June 4, 2016 – July 31, 2016
All The Place You’ve Got is a visual anthropology of subsistence life in southeastern Louisiana as captured through medium format film and handmade gelatin dry plate emulsion techniques learned at George Eastman House Museum in Rochester, New York. Inspired by the writings of conservationists like Mike Tidwell and Wendell Berry, the images in this series encompass my exploration of the hinterland beyond New Orleans’ levees: from its altered landscape to what remains of the untouched wetlands and the culture of communities living off the vanishing land of our coast.
The first time I took a boat through one of the levee control structures south of New Orleans it felt as though I was released into a forbidden frontier that I had not known existed. With every mile that our boat sidled through the lakes Cataouatche and Salvador I began to witness the largely hidden culture of a people who live by and of the water. For the next year I would take the same boat to remote stretches of coastal Louisiana to learn about the livelihood of those who have made this isolated landscape their home for hundreds of years. I have learned through my documentation of places like Grand Bayou, Bay Raquette, and Lafitte, Louisiana, that the very culture I am recording in my photographs is vanishing due to coastal erosion, saltwater intrusion, industrial dredging, and pollution from nearby coal, oil, and gas terminals. The fault of our exclusionary levee building policy is also often underrepresented in its role in the disappearance of our coastline, which has inhibited the Mississippi River’s long-established legacy of flooding its banks with the rich sediment that is needed to fortify land building along the coast. This action has led to subsidence or the sinking of coastal Louisiana by more than 2,000 square miles over the last eighty years.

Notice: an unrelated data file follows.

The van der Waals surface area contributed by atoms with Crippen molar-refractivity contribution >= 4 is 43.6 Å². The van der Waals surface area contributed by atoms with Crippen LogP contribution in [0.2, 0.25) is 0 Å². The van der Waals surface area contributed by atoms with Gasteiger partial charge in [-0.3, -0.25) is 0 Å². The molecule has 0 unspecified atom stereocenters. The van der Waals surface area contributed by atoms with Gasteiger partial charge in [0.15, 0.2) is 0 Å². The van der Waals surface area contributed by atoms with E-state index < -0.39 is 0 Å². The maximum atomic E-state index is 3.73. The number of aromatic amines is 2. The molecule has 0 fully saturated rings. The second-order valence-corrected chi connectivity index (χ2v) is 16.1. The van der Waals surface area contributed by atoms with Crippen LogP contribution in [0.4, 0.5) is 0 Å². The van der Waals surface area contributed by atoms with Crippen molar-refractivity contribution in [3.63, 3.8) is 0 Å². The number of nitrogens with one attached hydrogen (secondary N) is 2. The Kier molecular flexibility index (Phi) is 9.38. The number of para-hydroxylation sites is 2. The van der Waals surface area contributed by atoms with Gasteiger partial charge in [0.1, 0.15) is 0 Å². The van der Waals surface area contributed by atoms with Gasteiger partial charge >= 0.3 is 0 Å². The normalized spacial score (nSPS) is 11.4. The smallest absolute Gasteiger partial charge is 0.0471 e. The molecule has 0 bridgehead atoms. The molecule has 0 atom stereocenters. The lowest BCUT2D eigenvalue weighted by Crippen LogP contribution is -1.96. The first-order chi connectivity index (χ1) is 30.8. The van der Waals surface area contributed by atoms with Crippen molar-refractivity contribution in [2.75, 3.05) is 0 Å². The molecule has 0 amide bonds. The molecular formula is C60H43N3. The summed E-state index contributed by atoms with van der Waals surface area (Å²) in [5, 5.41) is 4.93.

The photographs in this series depict communities carrying out the demanding and precarious subsistence tradition in spite of the fragility of the landscape to which they belong. From Native American fishing villages holding on to sustenance practices, to the children prowling levee walls in search of game to bring home for dinner, to families rebuilding homes and churches on the bayou for the second or third instance in a lifetime. All in the hope that their waning culture, the soul of our coast, be preserved for another generation.
~ Cate Sampson